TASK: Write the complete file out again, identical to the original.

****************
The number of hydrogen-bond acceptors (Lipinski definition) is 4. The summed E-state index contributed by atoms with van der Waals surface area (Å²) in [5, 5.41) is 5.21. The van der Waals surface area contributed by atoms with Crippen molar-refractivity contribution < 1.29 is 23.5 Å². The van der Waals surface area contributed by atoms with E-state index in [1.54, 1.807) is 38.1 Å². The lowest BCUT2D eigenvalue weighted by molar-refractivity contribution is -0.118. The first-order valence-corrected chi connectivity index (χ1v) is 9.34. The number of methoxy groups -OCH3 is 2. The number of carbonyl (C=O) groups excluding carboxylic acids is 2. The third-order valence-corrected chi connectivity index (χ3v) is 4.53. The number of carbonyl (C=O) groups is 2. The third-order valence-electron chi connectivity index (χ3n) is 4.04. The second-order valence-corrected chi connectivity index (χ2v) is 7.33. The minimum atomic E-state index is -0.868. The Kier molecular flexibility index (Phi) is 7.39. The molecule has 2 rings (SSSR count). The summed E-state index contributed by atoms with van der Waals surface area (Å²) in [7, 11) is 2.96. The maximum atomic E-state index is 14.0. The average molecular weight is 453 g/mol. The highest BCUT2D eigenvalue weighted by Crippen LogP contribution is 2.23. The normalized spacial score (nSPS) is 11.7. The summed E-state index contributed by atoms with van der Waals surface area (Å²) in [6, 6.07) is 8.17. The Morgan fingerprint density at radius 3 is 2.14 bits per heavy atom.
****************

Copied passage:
The number of hydrogen-bond acceptors (Lipinski definition) is 4. The summed E-state index contributed by atoms with van der Waals surface area (Å²) in [5, 5.41) is 5.21. The van der Waals surface area contributed by atoms with Crippen molar-refractivity contribution < 1.29 is 23.5 Å². The van der Waals surface area contributed by atoms with E-state index in [1.54, 1.807) is 38.1 Å². The lowest BCUT2D eigenvalue weighted by molar-refractivity contribution is -0.118. The first-order valence-corrected chi connectivity index (χ1v) is 9.34. The number of methoxy groups -OCH3 is 2. The number of carbonyl (C=O) groups excluding carboxylic acids is 2. The third-order valence-corrected chi connectivity index (χ3v) is 4.53. The number of carbonyl (C=O) groups is 2. The third-order valence-electron chi connectivity index (χ3n) is 4.04. The second-order valence-corrected chi connectivity index (χ2v) is 7.33. The minimum atomic E-state index is -0.868. The Kier molecular flexibility index (Phi) is 7.39. The molecule has 2 rings (SSSR count). The summed E-state index contributed by atoms with van der Waals surface area (Å²) in [7, 11) is 2.96. The maximum atomic E-state index is 14.0. The average molecular weight is 453 g/mol. The highest BCUT2D eigenvalue weighted by Crippen LogP contribution is 2.23. The normalized spacial score (nSPS) is 11.7. The summed E-state index contributed by atoms with van der Waals surface area (Å²) in [6, 6.07) is 8.17. The Morgan fingerprint density at radius 3 is 2.14 bits per heavy atom.